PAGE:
Driving is a necessary part of modern life. Changing to electric, hybrids and hydrogen vehicles, for the majority of us can provide cost and practicability challenges depending on our circumstances and the proximity of refuelling stations. So we are left with no option to use petrol or diesel. The only compromise available is to therefore try to use as little fuel as possible, not only good for reducing carbon emissions and pollution but helping your bottom line.
Benchmark your usage
To keep a handle on fuel usage it needs to be measured. Many vehicles have an on board computer that will show your real time mpg. A more useful measure is actual mpg so you need to do some sums. When you fill up make a note of how many litres you put in the tank and note the mileage. Drive as normal then the next time you fill up note the mileage again.
Take second mileage and subtract the original mileage e.g. 69,609 – 69,206 = 403
At this fill up I put in 33.5L to convert to gallons divide by 4.54 e.g. 33.5 / 4.54 = 7.4
So to drive 403 miles 7.4 gallons have been used. Divide the miles by the gallons and you now have benchmarked your mpg e.g. 403 / 7.4 = 54.5mpg. Drive economically and see how your mpg improves. Do this every time you fill up to keep an eye on your fuel usage.
Here are some tips to further improve your mpg.
- Keep to the speed limit (you don’t get there any quicker, any time you gain will be lost as soon as you get into traffic).
- Accelerate smoothly and change gear at 2,000 revs.
- If stopped for more than 6 seconds then turn your engine off, count in your head at traffic lights it’s surprising how long you can be sat there.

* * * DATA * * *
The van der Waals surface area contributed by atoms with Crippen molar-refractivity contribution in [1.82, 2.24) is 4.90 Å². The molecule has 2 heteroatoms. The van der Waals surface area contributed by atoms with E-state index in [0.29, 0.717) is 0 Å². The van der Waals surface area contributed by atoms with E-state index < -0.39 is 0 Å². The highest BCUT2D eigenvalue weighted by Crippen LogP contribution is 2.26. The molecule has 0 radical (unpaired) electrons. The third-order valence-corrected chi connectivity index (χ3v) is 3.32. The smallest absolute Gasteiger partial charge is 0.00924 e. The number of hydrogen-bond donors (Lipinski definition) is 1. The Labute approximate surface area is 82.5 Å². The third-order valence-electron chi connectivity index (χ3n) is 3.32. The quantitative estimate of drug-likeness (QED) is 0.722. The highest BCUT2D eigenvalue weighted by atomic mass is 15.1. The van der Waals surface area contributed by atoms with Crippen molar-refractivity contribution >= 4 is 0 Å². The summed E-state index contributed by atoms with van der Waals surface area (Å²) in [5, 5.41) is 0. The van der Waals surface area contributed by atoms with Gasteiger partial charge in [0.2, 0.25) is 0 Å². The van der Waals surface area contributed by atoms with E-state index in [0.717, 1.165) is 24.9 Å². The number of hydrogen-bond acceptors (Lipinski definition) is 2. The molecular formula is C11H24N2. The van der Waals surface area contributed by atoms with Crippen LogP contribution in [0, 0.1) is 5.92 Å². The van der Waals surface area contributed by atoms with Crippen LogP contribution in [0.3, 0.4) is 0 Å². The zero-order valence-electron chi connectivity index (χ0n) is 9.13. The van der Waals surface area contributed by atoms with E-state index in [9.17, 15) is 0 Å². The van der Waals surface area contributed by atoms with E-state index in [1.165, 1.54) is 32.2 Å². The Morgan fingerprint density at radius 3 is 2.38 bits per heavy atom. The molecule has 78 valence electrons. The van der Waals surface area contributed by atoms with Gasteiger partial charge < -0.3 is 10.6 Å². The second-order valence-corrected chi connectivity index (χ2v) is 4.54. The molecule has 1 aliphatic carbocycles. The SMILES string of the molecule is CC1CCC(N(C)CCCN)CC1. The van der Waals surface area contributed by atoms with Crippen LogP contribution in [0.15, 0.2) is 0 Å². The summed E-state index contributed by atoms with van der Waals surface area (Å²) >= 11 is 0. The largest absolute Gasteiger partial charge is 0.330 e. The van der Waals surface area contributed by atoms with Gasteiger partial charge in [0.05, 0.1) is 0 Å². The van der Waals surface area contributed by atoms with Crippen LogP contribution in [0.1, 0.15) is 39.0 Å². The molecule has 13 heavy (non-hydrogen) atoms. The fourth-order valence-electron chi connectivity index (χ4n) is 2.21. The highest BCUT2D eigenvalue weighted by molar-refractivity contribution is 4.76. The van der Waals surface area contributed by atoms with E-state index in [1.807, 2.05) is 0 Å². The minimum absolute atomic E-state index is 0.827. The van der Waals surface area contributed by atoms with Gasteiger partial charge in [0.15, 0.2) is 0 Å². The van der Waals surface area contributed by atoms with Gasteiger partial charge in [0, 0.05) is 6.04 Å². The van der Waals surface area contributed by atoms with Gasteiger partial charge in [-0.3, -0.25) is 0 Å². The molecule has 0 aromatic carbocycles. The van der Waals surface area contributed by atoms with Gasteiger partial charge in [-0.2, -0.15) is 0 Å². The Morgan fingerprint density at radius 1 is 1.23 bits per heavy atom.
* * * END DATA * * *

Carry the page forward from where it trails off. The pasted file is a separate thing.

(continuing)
- Leave yourself plenty of time for your journey.
- Service your vehicle regularly, looking after your vehicle extends its useful life and keeps it on the road longer. Think of the materials and energy that go into making a new car.
- Can you car share for some journeys? Ask around its makes the journey more interesting, saves money and you can claim an extra 5p per mile
- Is walking and cycling with a car pool available if needed feasible?
- Keep your tyre pressures correct, it does make a difference.
- Keep the weight down in the car, don’t keep your golf clubs in the boot all the time.
- At low speeds (less than 60mph) it is more economical to open your windows rather than put on the air con.
- Braking wastes energy, read the road and allow the vehicle to come to a halt naturally.
- Hypermiling is a method of extreme fuel saving, the methods cannot be endorsed as they are considered to be unsafe. Nonetheless it is entertaining to see what crazy stuff some people will do to save fuel.
Finally, there is bespoke driver training, for fleet users, to manage fuel use often delivering substantial savings in logistics and transport costs for employers.